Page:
Triangles for three flutes and three cellos
The work was commissioned by BBC Television and was to be used in an audiovisual programme. The idea draws on Indian Tantric philosophy (the impulse for writing it came from an exhibition of ancient art from India), in which the triangle has symbolic meaning – presented with the apex upwards it embodies the male, spiritual force; with the apex pointing down, the female, erotic force. When superimposed, the two triangles symbolize the union of both elements. This symbolism is reflected in the composition's structure, consisting of three parts: Trikona I, Trikona II and Yantra.
The first part is performed only by the cellists (men), with the second by the flautists (women), then with the two groups of performers being combined in the last part. The composer used the triangle not only to design the form of the work, but also in the visual aspect – the symbolic choice of instruments and players as well as their placement on stage (which was used in the television recording). The symbolism of female and male elements is also reflected in the musical language – though both Trikonas are based on the intervals of the E-F-B cell, the “male” Trikona I develops the basic sound material upwards, as it were, while the “female” Trikona II goes down the scale. Both directions are combined in Yantra.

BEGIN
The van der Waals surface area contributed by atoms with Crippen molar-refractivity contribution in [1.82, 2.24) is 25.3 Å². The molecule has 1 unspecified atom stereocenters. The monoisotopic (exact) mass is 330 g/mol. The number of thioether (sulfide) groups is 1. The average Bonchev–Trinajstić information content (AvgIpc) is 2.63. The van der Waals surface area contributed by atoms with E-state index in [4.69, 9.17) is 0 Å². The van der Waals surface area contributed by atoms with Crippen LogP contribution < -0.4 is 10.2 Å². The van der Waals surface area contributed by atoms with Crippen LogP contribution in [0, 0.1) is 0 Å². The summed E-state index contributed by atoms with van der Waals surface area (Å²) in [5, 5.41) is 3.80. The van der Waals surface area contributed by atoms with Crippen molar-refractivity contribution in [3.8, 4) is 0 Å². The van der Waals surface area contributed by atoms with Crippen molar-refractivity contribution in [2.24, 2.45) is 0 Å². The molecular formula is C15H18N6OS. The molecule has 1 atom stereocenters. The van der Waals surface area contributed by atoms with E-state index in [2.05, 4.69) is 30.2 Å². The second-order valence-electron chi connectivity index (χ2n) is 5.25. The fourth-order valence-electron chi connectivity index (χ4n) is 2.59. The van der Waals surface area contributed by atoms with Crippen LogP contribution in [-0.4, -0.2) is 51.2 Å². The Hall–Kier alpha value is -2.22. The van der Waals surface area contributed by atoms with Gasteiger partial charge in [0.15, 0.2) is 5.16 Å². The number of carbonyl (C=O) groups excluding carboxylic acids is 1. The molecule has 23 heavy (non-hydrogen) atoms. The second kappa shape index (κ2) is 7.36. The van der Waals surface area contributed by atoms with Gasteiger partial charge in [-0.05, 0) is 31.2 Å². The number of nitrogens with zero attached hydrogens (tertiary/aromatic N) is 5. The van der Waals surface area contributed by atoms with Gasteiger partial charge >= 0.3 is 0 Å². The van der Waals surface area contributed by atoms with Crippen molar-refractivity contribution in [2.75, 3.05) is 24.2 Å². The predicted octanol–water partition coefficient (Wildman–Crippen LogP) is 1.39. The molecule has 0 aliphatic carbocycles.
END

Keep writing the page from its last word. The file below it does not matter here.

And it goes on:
Triangles was performed and recorded in the BBC2 studio on 14 April 1972.
The composer subsequently admitted that the piece turned out to be of vital importance to his creative experiments:
Though my Triangles, [...] was intended purely for television rather than concert performance, and at the time did not seem of particular importance in my musical output, it engendered the vital next step in my discoveries as a composer. The idea of a musical work being contained and shaped by perfect order of geometric form was soon to emerge as a driving force which would permeate almost everything I wrote.
The score has remained in manuscript to
this day. The BBC television recording has survived and testifies both to the
visual attractiveness of Panufnik’s work and to the fact that the music is on a
par with his other chamber pieces. In 2014, the 28th Warsaw Music Encounters
featured the Polish premiere of Triangles,
giving listeners a direct opportunity to see that the work enhances the
composer’s artistic legacy in an interesting manner. A recording of this live
performance is presented in our collection.